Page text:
After leaving the police, Woods’ experiences left their mark on him and he speaks with open regret at his role: “I look back on all of those people I caused harm to and the end didn’t justify the means at all.” This honesty is part of what makes Woods such a compelling proponent of reform. He is someone who has been deeply affected by his actions in a job that he believed for so long was right. Having left the police, Woods developed post-traumatic stress disorder (PTSD), though he emphasises that this came about as a result of more than the things he had seen and been through. He talks with admirable frankness about how his PTSD was partially a result of his own actions. “The anxiety I was having was not about the times I thought I was going to die. It was about the people I’d caused harm to.”
The trouble with the war on drugs, Woods asserts, is just that. It’s framed as a war. He suggests that he ended up following “the mentality of the battlefield” in the job, providing an analogy of a general who accepts losses to his troops because he believes that he’ll eventually win the battle. “That’s what I’d been doing by causing harm to those individuals. I was justifying that [to myself] because the ends justified the means.” “Weaponising empathy, that’s what you do as an undercover cop.” Here Woods is resolute and a degree of outrage creeps into his usually calm and measured tone. “That kind of mentality has no place in civil policing at all. Where else in policing would you even think in those terms?” Woods continues, saying that the “the situation that we are in, where the most vulnerable people in society are the people who are most affected, is entirely the creation of drug policy. Entirely.” And this, he says, is the one thing that he wants people to understand.
“Weaponising empathy, that’s what you do as an undercover cop”
Slowly though, the current policy of prohibition is being dismantled in countries across the world. Most obviously this brings to mind the nine states in the US that now have completely legalised cannabis, a movement that started in 2012 when voters in Colorado and Washington voted to legalise cannabis for recreational use. But more significantly is the example of Portugal, which passed a law decriminalising possession for all drugs in 2001. The 20 years prior had seen the country struggle with a heroin epidemic of cataclysmic proportions, and it was estimated that nearly one in every 100 people had a problematic relationship with the substance. Punishing users, however, proved counter-productive and the nation’s prisons were soon filling up with people who had been punished for drug-related offences. Consequently, the recommendation to decriminalise was made, approved and implemented – to transformative effects. Since decriminalisation, the rate of drug-related deaths has been slashed more than tenfold and now stands at three deaths per million, one of the lowest in the European Union. By comparison, the same statistic in the UK stands at nearly 50 deaths per million. Moreover, new cases of HIV infection, which stood at 104.2 new cases per million in 2000, have been cut to just 4.2 cases per million (as of 2015). “The evidence is there” Woods confirms, “and if you talk about the harms of drug use, the first measure of harm is of course drug deaths and they have brought that down.” For Woods this provides the best argument against people who say that decriminalisation will end up harming more people.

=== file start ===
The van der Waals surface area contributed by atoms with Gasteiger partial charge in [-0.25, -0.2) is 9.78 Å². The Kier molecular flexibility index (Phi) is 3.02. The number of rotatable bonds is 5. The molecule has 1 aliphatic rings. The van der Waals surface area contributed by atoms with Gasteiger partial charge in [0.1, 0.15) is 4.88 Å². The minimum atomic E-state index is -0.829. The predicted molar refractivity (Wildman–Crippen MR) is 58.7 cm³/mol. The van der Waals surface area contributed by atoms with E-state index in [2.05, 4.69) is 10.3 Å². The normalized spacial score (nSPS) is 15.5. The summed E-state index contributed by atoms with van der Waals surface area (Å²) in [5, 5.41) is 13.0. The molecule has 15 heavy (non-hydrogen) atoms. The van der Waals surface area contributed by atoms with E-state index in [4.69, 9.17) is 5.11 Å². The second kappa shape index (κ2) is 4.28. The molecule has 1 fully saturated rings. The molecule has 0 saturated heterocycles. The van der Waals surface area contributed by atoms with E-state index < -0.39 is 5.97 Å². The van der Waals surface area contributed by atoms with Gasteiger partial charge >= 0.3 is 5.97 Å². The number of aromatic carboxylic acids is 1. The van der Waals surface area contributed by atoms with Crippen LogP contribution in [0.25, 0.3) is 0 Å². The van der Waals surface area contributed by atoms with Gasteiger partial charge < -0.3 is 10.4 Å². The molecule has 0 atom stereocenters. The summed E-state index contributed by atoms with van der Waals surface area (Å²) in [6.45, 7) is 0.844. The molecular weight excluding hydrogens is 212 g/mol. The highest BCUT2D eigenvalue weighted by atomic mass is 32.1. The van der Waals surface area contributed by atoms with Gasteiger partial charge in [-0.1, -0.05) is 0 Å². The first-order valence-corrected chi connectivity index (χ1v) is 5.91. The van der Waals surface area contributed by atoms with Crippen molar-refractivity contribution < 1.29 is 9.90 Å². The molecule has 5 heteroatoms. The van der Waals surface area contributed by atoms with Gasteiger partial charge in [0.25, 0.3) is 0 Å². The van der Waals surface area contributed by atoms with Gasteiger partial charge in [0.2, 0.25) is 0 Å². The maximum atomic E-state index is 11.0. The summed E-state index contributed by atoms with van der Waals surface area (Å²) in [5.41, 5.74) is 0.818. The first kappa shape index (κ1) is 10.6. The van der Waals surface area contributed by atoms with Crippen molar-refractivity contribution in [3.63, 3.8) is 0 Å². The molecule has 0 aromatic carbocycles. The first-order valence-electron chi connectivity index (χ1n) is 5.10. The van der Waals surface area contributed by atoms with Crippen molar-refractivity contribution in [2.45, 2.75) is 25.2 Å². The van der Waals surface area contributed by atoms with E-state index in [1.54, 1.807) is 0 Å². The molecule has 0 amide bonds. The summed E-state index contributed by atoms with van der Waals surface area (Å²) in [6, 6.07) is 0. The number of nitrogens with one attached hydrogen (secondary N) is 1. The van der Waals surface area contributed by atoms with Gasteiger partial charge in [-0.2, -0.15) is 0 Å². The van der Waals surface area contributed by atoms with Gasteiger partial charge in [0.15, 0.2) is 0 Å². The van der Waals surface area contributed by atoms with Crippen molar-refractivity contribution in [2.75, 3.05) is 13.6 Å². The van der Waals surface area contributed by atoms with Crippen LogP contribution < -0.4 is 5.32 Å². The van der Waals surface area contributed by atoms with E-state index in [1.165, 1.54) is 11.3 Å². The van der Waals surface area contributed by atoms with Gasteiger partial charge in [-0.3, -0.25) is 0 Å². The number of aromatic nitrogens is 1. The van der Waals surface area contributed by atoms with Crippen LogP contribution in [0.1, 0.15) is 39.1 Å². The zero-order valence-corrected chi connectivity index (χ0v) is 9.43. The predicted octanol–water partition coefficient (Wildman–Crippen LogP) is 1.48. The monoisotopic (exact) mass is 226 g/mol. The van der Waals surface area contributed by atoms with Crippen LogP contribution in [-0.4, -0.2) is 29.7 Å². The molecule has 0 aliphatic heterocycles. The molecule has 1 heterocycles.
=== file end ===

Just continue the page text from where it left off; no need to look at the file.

But what about those fearful of a regulated market for drugs? Woods has an answer for this too, citing a drug we are all familiar with. “Tobacco use is now at its lowest rate since 1940. And that’s only been achieved because it is a regulated product that isn’t in the realm of criminality. You can have no control over a substance whilst it’s being controlled by criminal enterprise.”
Compare this to the market for cannabis, which is entirely controlled by those outside of the law. This has recently led to the development of a tactic known as county lines, which involves the exploitation of children to transport and sell drugs. “Teenagers are recruited through the teenage cannabis market. I’ve seen it happen” says Woods. Thus the potential “regulation of cannabis will have a huge impact on the protection of children and stifling impact on organised crime.”
But for Woods, nothing can change without the public. “The most important thing is changing the attitudes of the public” he says. “Social justice issues change through social change, so what we do is grow that movement through speeches, social media, books, and the Stop and Search podcast.” But just how important is this to Woods, a man who knows more about this war than almost anyone else in Britain? The emphatic reply: “This is the greatest social justice issue of our time.”